That night Aurélie had nightmares.

  There were no more attacks. They were eyed from time to time, but that was it. Either word had spread, or else nobody wanted to mess with two tall, well-armed men who walked like veterans, even if one had a slight hitch in his giddyap. Aurélie mimicked their manner, looking like a pint-sized badass with her cross belt, her pistol and sword.

  And so they began to talk, subjects branching from Spinoza to Descartes, and from Descartes in general to the specific in comparing linguistic implications of Je pense, donc je suis and Cogito ego sum.

  “Sum, suis,” Aurélie said. “Cogito is not much like penser, but it is like the English ‘cogitate.’”

  “So you know English?” Jaska asked, as he peered down the road, always on the watch.

  “Yes.” Aurélie conscientiously peered around, hand on her pistol. “And our own language, in Jamaica. You can call it the Creole, a word that means many things. Will you read the Latin aloud? It has a fine sound when you do. We did not know how to read aloud. We were not always certain how the words should be pronounced.”

  “This is New Latin,” Jaska warned her, flashing his rare smile at the puffy white clouds overhead. “I don’t think anyone really knows what Classical Latin sounded like, though the graybeards all seem to think they have the right of it.”

  “New or old, it’s the same to me,” Aurélie said cheerfully.

  Jaska pulled the Spinoza from a deep pocket and began to read as they walked along. He stopped to translate sentence by sentence, then initiated her in the intricacies of Latin grammar as Aurélie listened closely.

  Mord walked largely in silence until he couldn’t resist correcting Jaska once or twice, after which they argued declensions the same way they argued points of philosophy, with the easygoing back-and-forth of long habit.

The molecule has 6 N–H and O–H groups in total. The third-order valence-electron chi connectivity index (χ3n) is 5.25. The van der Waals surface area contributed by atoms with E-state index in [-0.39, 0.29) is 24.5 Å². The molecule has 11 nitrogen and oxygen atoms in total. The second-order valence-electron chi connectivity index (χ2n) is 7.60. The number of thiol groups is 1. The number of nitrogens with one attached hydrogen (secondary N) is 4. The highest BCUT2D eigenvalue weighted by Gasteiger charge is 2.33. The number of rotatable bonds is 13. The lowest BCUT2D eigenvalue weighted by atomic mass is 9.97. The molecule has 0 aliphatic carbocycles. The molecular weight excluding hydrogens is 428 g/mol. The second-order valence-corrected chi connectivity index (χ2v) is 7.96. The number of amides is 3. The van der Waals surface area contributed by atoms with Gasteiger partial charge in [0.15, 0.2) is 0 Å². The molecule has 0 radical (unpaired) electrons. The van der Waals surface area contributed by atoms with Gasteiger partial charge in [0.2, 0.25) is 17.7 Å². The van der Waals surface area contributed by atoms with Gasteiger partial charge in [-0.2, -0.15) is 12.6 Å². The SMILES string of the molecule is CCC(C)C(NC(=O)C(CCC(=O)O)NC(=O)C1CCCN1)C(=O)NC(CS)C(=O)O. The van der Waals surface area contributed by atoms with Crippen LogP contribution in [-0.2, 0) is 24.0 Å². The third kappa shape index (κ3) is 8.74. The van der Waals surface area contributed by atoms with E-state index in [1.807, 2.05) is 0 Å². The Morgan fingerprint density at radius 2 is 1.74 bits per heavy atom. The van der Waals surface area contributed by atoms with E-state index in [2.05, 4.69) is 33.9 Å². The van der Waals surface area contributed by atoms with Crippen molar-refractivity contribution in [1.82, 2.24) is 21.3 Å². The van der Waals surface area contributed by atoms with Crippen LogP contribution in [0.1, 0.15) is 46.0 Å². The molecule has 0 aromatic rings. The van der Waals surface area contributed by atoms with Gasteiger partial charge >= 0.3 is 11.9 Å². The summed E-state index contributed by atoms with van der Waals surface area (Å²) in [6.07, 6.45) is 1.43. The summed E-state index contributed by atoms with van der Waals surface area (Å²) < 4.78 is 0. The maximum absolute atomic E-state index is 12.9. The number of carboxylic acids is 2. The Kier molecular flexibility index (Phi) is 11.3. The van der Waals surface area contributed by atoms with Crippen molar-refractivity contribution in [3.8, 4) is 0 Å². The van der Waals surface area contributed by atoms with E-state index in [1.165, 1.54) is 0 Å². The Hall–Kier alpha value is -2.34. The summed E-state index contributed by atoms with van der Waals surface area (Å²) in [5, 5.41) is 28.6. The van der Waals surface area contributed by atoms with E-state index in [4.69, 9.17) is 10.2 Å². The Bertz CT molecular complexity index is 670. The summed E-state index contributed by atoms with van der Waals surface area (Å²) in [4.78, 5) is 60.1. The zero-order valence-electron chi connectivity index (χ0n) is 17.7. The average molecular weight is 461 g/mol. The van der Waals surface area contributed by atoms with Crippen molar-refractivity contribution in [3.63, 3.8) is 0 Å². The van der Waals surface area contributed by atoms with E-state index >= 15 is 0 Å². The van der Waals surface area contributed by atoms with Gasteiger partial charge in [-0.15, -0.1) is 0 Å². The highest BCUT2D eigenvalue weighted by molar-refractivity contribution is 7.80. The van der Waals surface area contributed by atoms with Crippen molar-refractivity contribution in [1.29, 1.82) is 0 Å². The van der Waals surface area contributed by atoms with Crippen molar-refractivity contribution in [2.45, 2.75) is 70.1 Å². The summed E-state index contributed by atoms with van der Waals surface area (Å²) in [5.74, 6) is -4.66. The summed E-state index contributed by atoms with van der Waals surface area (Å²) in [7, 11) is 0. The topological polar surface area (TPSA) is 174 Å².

It was exactly the same way that Aurélie had argued with Diana, and to a lesser extent with James. She clearly found the mode and tone of the interchange comfortable as they marched through a series of Placenames-sur-Seine. Twice they caught a wagon ride, but mostly they walked, for there were no horses to be had unless you were rich, the army having requisitioned every quadruped it could buy or bully out of the citizenry.

  Every so often either Mord or Jaska would separate off when they reached a village or passed a hill. In fact, if a road branched near a hill, they inevitably chose the climb.

  A few days later, Mord cast Jaska a glance, then took off up a narrow path to a rocky hillock, atop which sat the mossy remains of a medieval keep.

  Jaska was playing his jaw harp again, so Aurélie used the opportunity to make a pit stop. When she was done, she nipped her mirror out. “We seem to toil up every hill, even if the road goes around most sensibly. Why can this be?” She peered under her hand against the strong spring sunlight, but the thick foliage hid Mord from view.

  I got an idea. “Climb the tree?”

  She flashed her merry, crooked grin. “Capital! Why didn’t I think of that?”

  A minute later, she peered out from a sturdy treetop, mirror clasped in one hand. Mord stood in the lee of a fallen stone wall, one foot propped on the wall, his elbow on his knee to steady the field glass in his hand. He was gazing at a distant light, glimmering in the hazy sunlight. No, that was not the glimmer of nature, it was winking in a pattern. “He’s watching the semaphore,” I said.

  “Semaphore?” she repeated, and then gave a short nod. “I recollect! James explained how they use it to flash news by light across great distances. It is very, very fast, so much faster than a galloper, but you must have hills and the codes.” She cast a doubtful look over her shoulder. “Do you think Mord and Jaska are…are spies?”